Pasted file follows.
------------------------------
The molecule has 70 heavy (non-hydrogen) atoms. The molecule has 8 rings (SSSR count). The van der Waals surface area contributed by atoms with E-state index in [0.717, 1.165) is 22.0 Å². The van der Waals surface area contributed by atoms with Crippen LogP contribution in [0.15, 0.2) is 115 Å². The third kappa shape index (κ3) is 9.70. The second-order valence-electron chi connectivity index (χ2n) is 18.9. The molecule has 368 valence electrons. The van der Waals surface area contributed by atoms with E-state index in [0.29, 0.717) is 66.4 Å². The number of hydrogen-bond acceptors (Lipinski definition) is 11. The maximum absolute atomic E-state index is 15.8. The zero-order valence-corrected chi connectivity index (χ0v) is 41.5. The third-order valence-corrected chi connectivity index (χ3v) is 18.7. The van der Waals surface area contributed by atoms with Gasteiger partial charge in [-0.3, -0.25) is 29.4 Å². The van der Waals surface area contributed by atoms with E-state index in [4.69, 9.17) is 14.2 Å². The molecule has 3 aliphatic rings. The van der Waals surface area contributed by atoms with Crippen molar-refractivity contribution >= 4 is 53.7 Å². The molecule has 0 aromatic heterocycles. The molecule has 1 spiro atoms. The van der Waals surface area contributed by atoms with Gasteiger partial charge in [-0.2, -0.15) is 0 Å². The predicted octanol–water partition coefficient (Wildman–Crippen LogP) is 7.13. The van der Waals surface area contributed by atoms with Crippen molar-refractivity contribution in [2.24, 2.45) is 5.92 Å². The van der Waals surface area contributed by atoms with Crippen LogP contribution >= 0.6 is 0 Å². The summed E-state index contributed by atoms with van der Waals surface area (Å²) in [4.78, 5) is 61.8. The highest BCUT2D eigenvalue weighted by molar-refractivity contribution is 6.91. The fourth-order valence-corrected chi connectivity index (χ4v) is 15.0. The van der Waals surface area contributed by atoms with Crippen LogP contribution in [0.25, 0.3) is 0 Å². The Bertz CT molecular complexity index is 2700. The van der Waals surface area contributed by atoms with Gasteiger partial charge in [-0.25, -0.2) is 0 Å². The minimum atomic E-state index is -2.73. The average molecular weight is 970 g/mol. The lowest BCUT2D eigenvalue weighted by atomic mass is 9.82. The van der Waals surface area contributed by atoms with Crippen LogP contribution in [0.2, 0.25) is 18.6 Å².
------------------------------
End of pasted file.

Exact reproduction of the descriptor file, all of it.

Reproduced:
The molecule has 70 heavy (non-hydrogen) atoms. The molecule has 8 rings (SSSR count). The van der Waals surface area contributed by atoms with E-state index in [0.717, 1.165) is 22.0 Å². The van der Waals surface area contributed by atoms with Crippen LogP contribution in [0.15, 0.2) is 115 Å². The third kappa shape index (κ3) is 9.70. The second-order valence-electron chi connectivity index (χ2n) is 18.9. The molecule has 368 valence electrons. The van der Waals surface area contributed by atoms with E-state index in [0.29, 0.717) is 66.4 Å². The number of hydrogen-bond acceptors (Lipinski definition) is 11. The maximum absolute atomic E-state index is 15.8. The zero-order valence-corrected chi connectivity index (χ0v) is 41.5. The third-order valence-corrected chi connectivity index (χ3v) is 18.7. The van der Waals surface area contributed by atoms with Gasteiger partial charge in [-0.3, -0.25) is 29.4 Å². The van der Waals surface area contributed by atoms with E-state index in [4.69, 9.17) is 14.2 Å². The molecule has 3 aliphatic rings. The van der Waals surface area contributed by atoms with Crippen molar-refractivity contribution >= 4 is 53.7 Å². The molecule has 0 aromatic heterocycles. The molecule has 1 spiro atoms. The van der Waals surface area contributed by atoms with Gasteiger partial charge in [-0.2, -0.15) is 0 Å². The predicted octanol–water partition coefficient (Wildman–Crippen LogP) is 7.13. The van der Waals surface area contributed by atoms with Crippen molar-refractivity contribution in [2.24, 2.45) is 5.92 Å². The van der Waals surface area contributed by atoms with Crippen LogP contribution >= 0.6 is 0 Å². The summed E-state index contributed by atoms with van der Waals surface area (Å²) in [4.78, 5) is 61.8. The highest BCUT2D eigenvalue weighted by molar-refractivity contribution is 6.91. The fourth-order valence-corrected chi connectivity index (χ4v) is 15.0. The van der Waals surface area contributed by atoms with Crippen LogP contribution in [0.25, 0.3) is 0 Å². The Bertz CT molecular complexity index is 2700. The van der Waals surface area contributed by atoms with Gasteiger partial charge in [-0.25, -0.2) is 0 Å². The minimum atomic E-state index is -2.73. The average molecular weight is 970 g/mol. The lowest BCUT2D eigenvalue weighted by atomic mass is 9.82. The van der Waals surface area contributed by atoms with Crippen LogP contribution in [0.2, 0.25) is 18.6 Å².